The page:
On October 1, 2010, Maryland will become the first state to recognize a new corporate form called a "benefit corporation." The law that authorized this new type of entity passed Maryland's Senate unanimously, and passed the House of Delegates by a vote of 135-5. While such overwhelming votes certainly evidence strong legislative support, it is still too early to determine the extent to which benefit corporations will be utilized to accomplish "good deeds" in any arena, including health care.
One aim of the legislation is the infusion of capital by socially minded entrepreneurs into companies that have specific social goals. The new law accomplished this by protecting the directors of such corporations from stockholder lawsuits grounded upon a failure to maximize financial profit. In effect, an investor in a benefit corporation is put on notice that maximization of profit is not necessarily the guiding rule for this type of company.
A. Director Duties
Now, by using a benefit corporation, directors will be free to think beyond maximizing profits for owners, and, instead, to consider "general public benefit." Those exact words are defined in the statute as "a material, positive impact on society and environment, as measured by a third party standard, through activities that promote a combination of special public benefits."
Generally, directors are supposed to take actions that they believe are in the best interests of the corporation on whose board they serve. However, Maryland's new law provides that in determining what a director believes to be in the best interest of a "benefit corporation," the director should consider the effect the action in question will have on the following:
1. The interests of the benefit corporation's stockholders;
2. The interests of the benefit corporation's employees;
3. The interests of the benefit corporation's customers as beneficiaries;
4. Community and societal considerations; and
5. The local and global environment.
Of course, since Maryland is the first state to endorse this type of entity, there is not yet any law here or elsewhere to help people know how the new statutory framework will be interpreted. For example, there is no guidance on how, or if, the five factors identified above are to be weighed.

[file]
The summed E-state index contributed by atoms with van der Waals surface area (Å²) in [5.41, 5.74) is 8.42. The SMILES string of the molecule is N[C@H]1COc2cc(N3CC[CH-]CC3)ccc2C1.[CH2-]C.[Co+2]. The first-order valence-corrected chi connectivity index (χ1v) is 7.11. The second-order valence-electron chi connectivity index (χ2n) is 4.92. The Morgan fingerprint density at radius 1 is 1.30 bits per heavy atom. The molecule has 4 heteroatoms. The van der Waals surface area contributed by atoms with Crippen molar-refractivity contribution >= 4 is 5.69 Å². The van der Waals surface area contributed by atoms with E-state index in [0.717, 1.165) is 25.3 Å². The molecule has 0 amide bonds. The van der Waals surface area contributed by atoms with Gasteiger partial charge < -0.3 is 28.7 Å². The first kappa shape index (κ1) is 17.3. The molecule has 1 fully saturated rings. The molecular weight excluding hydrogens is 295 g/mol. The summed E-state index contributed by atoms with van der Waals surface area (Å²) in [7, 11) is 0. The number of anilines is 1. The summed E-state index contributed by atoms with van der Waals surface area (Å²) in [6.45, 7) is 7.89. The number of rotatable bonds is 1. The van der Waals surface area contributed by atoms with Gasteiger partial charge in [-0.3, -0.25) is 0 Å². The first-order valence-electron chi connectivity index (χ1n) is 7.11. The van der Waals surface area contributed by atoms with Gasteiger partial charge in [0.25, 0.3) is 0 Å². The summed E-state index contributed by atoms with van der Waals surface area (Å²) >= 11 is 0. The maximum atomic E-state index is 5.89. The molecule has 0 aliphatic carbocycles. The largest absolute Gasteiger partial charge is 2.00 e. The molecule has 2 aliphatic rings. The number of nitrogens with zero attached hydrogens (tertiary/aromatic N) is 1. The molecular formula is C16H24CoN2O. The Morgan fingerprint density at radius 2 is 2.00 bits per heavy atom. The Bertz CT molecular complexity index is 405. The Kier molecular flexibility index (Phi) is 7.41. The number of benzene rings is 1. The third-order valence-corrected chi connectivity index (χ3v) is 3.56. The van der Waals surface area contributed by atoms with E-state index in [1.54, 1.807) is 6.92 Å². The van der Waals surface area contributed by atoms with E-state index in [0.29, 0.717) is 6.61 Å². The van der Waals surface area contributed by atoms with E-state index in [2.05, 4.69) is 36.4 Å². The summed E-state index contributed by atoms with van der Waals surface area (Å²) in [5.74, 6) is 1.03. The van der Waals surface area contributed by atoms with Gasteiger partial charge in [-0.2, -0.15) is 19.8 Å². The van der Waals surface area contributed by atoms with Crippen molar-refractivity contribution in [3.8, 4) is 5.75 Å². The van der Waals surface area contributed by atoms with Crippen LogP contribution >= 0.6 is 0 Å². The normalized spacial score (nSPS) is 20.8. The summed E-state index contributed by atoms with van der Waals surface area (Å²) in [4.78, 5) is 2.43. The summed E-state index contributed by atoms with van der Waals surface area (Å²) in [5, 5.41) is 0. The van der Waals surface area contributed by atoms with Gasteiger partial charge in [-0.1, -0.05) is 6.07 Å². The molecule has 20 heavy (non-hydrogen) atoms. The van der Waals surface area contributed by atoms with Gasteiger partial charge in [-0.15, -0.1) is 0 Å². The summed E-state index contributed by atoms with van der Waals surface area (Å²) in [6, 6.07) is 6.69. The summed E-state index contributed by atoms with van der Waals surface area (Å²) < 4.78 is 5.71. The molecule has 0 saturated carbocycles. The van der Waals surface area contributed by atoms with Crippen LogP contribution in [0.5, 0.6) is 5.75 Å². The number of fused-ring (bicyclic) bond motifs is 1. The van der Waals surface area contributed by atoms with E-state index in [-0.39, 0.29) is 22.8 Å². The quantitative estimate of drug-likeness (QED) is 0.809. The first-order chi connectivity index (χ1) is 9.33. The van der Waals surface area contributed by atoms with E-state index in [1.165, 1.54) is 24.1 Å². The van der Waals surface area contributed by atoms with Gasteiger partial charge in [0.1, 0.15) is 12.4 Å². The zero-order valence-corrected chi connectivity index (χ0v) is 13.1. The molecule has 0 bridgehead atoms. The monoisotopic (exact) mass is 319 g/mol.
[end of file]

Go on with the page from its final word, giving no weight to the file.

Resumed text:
B. Process Requirements
Both new and existing corporations can obtain benefit corporation status. Existing corporations must have stockholder approval to convert into a benefit corporation. Every benefit corporation must include in its charter the statement that the corporation is a "benefit corporation," and this statement must appear at the heading of every charter document and on each stock certificate.
Additionally, a benefit corporation must create an annual benefit report that must be filed with the State, distributed to stockholders and posted on the entity's website describing, among other things, the following:
1. The way the benefit corporation pursued a general public benefit during the previous year;
2. The way the benefit corporation pursued any public benefit specified in its corporate charter;
3. A description of any circumstances that impeded the benefit corporation from creating a public benefit; and
4. An assessment of the benefits to society and/or the environment in accordance with a third party standard applied consistently with the prior year's report.
This last requirement raises the question of who will be creating and applying these third-party standards, and not surprisingly, one of the proponents of Maryland's new law was a Pennsylvania company that certifies socially responsible companies.
The bottom line is that Maryland now offers a new "choice of entity." However, those tempted to do business as a Maryland "benefit corporation" will have to analyze whether the choice is the right fit for the task at hand, and weigh any perceived benefits against the uncertainty and expense that will likely be incurred in forming and operating such an entity.